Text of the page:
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DRAKES v. I.N.S.
June 3, 2002
TREVOR DRAKES, PETITIONER
IMMIGRATION AND NATURALIZATION SERVICE, RESPONDENT.
The opinion of the court was delivered by: James F. McCLURE, Jr., United States District Court Judge.
Trevor Drakes is a criminal alien subject to a final order of removal.
Leading to his removal order were two state convictions for forgery.
Drakes has filed with this court an amended petition under
28 U.S.C. § 2241 for a writ of habeas corpus. In his amended
petition, Drakes challenges his removal order by seeking to invalidate the
state convictions. The Immigration and Naturalization Service (INS) has
moved under Federal Rule of Civil Procedure 12(b)(6) to dismiss the
amended petition. According to the INS, two recent Supreme Court cases
command that an alien in Drakes's position may not, under § 2241,
challenge a removal order by contesting the legality of an underlying
state conviction. We agree with the INS, and we will dismiss Drakes's
A motion to dismiss under Rule 12(b)(6) admits the well-pleaded
allegations of the complaint but denies their legal sufficiency.
Hospital Building Co. v. Trustees of the Rex Hospital, 425 U.S. 738, 740
(1976). In reviewing a motion to dismiss under 12(b)(6), the court must
accept as true all factual allegations of the complaint and draw all
reasonable inferences in the light most favorable to the plaintiff.
Board of Trustees of Bricklayers and Allied Craftsmen Local 6 of New
Jersey v. Wettlin
Assoc., Inc., 237 F.3d 270, 272 (3d Cir. 2001)
"A court may dismiss a complaint only if it is clear that no relief
could be granted under any set of facts that could be proven consistent
with the allegations." Ramadan v. Chase Manhattan Corp., 229 F.3d 194,
195-96 (3d Cir. 2000) (citing Alexander v. Whitman, 114 F.3d 1392, 1398
(3d Cir. 1997)). "The issue [under Rule 12(b)(6)] is not whether a
plaintiff will ultimately prevail but whether the claimant is entitled to
offer evidence to support the claims." Maio v. Aetna, Inc., 221 F.3d 472,
482 (3d Cir. 2000) (citations and internal quotation marks omitted).
II. FACTS AND PROCEDURAL HISTORY
Drakes, a native of Guyana, has lived in the United States since 1981.
On August 12, 1998, Drakes was stopped by a Delaware State Police officer
for a traffic violation. Upon signing a number of traffic tickets, he
provided the police with a false name. At the time Drakes was stopped, he
was a lawful permanent resident of the United States.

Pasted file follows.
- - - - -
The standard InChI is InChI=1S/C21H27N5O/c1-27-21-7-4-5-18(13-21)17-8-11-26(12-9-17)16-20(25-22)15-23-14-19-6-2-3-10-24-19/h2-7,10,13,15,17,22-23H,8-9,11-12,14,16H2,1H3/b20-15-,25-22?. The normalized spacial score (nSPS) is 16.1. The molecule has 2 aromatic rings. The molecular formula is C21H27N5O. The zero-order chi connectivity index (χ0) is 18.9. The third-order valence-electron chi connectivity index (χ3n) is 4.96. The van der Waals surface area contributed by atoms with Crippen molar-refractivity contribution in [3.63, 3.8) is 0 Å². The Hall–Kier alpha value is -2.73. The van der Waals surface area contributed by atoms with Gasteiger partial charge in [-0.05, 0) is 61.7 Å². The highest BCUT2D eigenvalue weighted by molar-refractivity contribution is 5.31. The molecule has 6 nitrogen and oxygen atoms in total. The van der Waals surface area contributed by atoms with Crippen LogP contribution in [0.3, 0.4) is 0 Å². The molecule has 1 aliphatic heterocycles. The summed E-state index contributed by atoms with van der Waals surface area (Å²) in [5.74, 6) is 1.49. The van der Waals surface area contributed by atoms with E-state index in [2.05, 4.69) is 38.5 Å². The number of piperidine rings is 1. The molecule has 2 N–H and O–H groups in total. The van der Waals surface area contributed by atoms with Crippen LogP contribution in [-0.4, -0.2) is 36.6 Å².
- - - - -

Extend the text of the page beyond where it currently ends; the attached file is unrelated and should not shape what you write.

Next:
On March 2, 1999, Drakes pleaded guilty in Delaware state court to two
counts of second-degree forgery. The Delaware trial court sentenced
Drakes to two years' imprisonment, suspended for time served, followed by
two years of probation.
On March 4, 1999, while Drakes was on state probation, the INS
initiated removal proceedings by issuing Drakes a Notice To Appear. The
Notice to Appear charged Drakes with being a deportable alien by virtue
of his having committed the Delaware forgery, which was considered to be
an aggravated felony. A few days later, he was taken to the York County
Prison, where he was incarcerated by the INS.
On May 10, 1999, the immigration judge terminated the removal
proceedings, ruling that Drakes's crime did not satisfy the statutory
definition of "aggravated felony." The INS appealed to the Board of
Immigration Appeals (Board). Finding that Drakes's offense did in fact
constitute an aggravated felony for removal purposes, the Board reversed
the immigration judge's decision and ordered that Drakes be removed to
Guyana. Drakes filed with the Third Circuit a petition for review
challenging the Board's decision. The Third Circuit agreed with the
Board that Drakes committed an aggravated felony, and it dismissed
Drakes's petition. Drakes v. Zimski, 240 F.3d 246, [242 F.3d 246,] 251
(3d Cir. 2001). The INS's removal order stands today.
On August 3, 1999, after Drakes had been in INS custody for
approximately five months, Drakes was discharged from probation,
effectively ending his state sentence. (Criminal Docket at 2,
Petitioner's Exhibit A, Rec. Doc. No. 22.) On December 8, 1999, which
was after he completed his state sentence and during the time that he was
in federal custody pending his immigration proceedings, Drakes filed with
the Delaware state court a motion for postconviction relief. The
Delaware court denied the motion on the grounds that Drakes was no longer
in Delaware state custody. State v. Drakes, Nos. IK-98-09-0059-R1,
IK-98-09-0061-R1, 1999 WL 1222689, at *1 (Del.Super. December 8, 1999).
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